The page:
In an enjoyable conversation recently, I was asked if I was comfortable with the Church’s intellectual “retreat” regarding the Book of Mormon in light of scientific evidence from DNA about the origins of Native Americans. The argument, I believe, was that we have retreated from the doctrinal position of believing that the Book of Mormon describes the origins of all Native Americans, and now have concocted a more acceptable position in saying that the Book of Mormon only describes some of the peoples of the ancient Americas. Such a revision smacks of intellectual dishonesty, I was told. I don’t think I did a good job in responding to that question, so here’s another try.
I don’t see it that way at all. Nothing in the canonized text is being abandoned. Our understanding of the text, especially views based on sloppy reading and unsupported assumptions, may need to be revised. While evidence of other ancient migrations to the Americas may not fit what many LDS people assumed and taught about the text, it is not ruled out by the text. Updating our understanding in light of new evidence is not intellectually dishonest, but is the sensible way to grow with new information.
Recognizing the limited scope of the Book of Mormon and the possibility that others were in the Americas besides just those brought by Nephi is not a new, desperate tactic forced by new evidence, but a position that some careful readers of the text were advocating many decades before the DNA controvery arose. I summarize some evidence for this on my LDSFAQ page on DNA and Book of Mormon issues. Here is one excerpt to keep in mind, which is actually quoting Matthew Roper’s excellent article, “Nephi’s Neighbors: Book of Mormon Peoples and Pre-Columbian Populations“:
Thus, the sentiments of B. H. Roberts of the First Council of the Seventy, expressed in 1909, were not entirely unfamiliar to Latter-day Saints: “It cannot possibly be in conflict with the Book of Mormon to concede that the northeastern coast of America may have been visited by Norsemen in the tenth century; or that Celtic adventurers even at an earlier date, but subsequent to the close of the Nephite period, may have found their way to America. It might even be possible that migrations came by way of the Pacific Islands to the western shores of America.” He also thought it “indisputable” that there have been at least some migrations from northeast Asia to North America over the Bering Strait. [B. H. Roberts, New Witnesses for God (Salt Lake City: Deseret News Press, 1909), 2:356.] He continued, “It is possible that Phoenician vessels might have visited some parts of the extended coasts of the western world, and such events receive no mention in the Jaredite or Nephite records known to us.” While the Book of Mormon text does not specifically mention such migrations, Roberts conceded that “the records now in hand, especially that of the Jaredites, are but very limited histories of these people.” Transoceanic contacts may in fact have gone both ways: “It is not impossible that between the close of the Nephite period and the discovery of the western world by Columbus, American craft made their way to European shores.” [Ibid., 2:357.] Thus, “even in Jaredite and Nephite times voyages could have been made from America to the shores of Europe, and yet no mention of it be made in Nephite and Jaredite records now known.” [Ibid., 2:359.]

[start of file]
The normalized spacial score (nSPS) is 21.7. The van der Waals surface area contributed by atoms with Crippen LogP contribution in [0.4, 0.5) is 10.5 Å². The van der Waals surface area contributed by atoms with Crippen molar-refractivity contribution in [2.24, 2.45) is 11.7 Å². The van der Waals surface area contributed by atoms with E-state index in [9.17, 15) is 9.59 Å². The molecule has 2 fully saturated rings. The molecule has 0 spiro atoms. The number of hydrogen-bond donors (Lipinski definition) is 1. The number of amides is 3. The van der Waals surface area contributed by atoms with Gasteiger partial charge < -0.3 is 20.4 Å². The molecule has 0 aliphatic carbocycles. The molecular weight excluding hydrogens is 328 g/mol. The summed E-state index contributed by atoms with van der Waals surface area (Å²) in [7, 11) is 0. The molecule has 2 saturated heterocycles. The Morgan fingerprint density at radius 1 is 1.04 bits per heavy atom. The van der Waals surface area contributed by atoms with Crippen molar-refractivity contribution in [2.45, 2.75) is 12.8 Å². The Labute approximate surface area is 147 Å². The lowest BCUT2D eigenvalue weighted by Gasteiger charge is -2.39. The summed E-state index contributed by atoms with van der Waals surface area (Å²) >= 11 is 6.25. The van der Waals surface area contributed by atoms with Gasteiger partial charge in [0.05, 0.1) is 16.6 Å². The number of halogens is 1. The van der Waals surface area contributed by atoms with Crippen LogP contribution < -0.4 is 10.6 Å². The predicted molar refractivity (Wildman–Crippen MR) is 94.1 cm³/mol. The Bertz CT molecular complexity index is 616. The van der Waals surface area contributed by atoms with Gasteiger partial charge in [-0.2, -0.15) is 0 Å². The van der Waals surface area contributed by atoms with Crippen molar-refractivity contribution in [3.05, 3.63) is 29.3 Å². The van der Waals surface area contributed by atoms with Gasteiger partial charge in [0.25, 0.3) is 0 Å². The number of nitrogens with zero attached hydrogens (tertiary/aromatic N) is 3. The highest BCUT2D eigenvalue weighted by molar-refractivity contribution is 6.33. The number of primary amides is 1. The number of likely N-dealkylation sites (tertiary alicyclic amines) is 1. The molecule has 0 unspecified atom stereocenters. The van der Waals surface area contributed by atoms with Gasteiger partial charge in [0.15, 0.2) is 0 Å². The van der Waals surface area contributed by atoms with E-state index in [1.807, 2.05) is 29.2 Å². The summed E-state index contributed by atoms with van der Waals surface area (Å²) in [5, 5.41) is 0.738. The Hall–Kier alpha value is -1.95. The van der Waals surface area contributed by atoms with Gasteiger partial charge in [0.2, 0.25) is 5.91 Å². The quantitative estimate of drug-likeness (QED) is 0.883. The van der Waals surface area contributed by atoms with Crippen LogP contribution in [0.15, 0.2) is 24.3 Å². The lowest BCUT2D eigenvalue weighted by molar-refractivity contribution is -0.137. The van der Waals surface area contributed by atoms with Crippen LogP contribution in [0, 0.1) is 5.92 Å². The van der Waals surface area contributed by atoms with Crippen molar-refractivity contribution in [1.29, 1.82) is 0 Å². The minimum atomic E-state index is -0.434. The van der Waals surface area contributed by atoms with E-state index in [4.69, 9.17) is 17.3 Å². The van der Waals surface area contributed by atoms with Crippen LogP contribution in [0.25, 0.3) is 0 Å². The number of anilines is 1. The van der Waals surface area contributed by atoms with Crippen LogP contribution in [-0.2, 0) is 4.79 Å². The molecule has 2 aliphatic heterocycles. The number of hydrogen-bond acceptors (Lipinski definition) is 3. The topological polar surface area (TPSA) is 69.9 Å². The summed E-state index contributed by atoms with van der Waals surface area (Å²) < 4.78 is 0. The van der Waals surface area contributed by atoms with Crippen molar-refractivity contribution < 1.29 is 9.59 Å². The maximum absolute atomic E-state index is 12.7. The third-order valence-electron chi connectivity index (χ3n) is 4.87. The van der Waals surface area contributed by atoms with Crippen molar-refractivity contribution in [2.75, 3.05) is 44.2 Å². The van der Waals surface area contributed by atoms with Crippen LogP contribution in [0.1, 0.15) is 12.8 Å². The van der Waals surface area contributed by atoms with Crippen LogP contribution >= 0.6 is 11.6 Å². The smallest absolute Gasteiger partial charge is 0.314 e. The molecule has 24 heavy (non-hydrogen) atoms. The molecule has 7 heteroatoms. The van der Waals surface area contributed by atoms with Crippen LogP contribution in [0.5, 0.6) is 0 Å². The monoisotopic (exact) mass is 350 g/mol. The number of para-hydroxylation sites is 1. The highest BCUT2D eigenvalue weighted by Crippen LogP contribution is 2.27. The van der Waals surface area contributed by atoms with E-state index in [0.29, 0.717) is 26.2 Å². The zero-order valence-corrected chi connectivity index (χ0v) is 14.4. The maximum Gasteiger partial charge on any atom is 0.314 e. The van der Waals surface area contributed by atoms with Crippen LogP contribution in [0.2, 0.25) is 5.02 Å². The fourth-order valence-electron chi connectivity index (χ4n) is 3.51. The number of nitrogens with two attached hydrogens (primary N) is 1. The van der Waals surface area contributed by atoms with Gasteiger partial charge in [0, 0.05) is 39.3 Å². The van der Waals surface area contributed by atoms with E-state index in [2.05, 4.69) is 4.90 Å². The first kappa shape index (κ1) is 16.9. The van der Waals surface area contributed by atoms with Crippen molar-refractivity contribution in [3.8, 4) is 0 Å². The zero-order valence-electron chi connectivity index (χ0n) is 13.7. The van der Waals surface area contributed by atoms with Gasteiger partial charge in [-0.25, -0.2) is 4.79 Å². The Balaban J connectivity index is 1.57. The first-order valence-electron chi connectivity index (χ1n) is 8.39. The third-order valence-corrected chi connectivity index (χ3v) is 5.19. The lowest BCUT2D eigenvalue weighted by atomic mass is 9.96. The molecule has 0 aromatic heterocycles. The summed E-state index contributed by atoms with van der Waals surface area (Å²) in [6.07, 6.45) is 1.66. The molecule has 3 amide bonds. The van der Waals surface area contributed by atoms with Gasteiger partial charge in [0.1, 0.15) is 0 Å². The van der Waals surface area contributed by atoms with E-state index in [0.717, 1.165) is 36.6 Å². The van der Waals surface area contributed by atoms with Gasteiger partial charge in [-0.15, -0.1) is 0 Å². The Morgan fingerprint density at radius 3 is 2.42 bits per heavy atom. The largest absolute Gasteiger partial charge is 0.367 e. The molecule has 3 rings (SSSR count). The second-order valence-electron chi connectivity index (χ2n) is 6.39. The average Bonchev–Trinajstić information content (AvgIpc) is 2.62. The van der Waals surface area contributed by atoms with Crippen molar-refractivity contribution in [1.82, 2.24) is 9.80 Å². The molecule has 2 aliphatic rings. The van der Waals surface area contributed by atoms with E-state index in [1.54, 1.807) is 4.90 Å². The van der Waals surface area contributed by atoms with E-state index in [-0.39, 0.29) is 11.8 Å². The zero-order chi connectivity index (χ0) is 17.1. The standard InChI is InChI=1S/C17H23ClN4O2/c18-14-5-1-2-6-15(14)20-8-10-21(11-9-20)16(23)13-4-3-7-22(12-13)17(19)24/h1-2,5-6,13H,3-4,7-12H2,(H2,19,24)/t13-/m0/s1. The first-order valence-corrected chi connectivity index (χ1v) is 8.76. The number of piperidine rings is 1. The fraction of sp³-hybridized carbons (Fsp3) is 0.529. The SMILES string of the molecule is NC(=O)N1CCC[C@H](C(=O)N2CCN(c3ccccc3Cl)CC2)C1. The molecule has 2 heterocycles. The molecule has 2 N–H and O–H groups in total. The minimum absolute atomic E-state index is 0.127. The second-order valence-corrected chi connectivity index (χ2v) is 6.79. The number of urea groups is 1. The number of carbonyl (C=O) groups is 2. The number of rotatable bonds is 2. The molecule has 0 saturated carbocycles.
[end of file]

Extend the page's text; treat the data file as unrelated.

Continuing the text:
Yes, others could have come to this continent besides those in Nephi’s group–others from Asia, for example, and not just Asiatic Jaredites. The Book of Mormon does not require that modern Native Americans have “Jewish DNA”–if one could define what that was. Our understanding of the details of the Book of Mormon may need to be updated when we have made unwarranted assumptions. That’s intellectual progress, not dishonesty.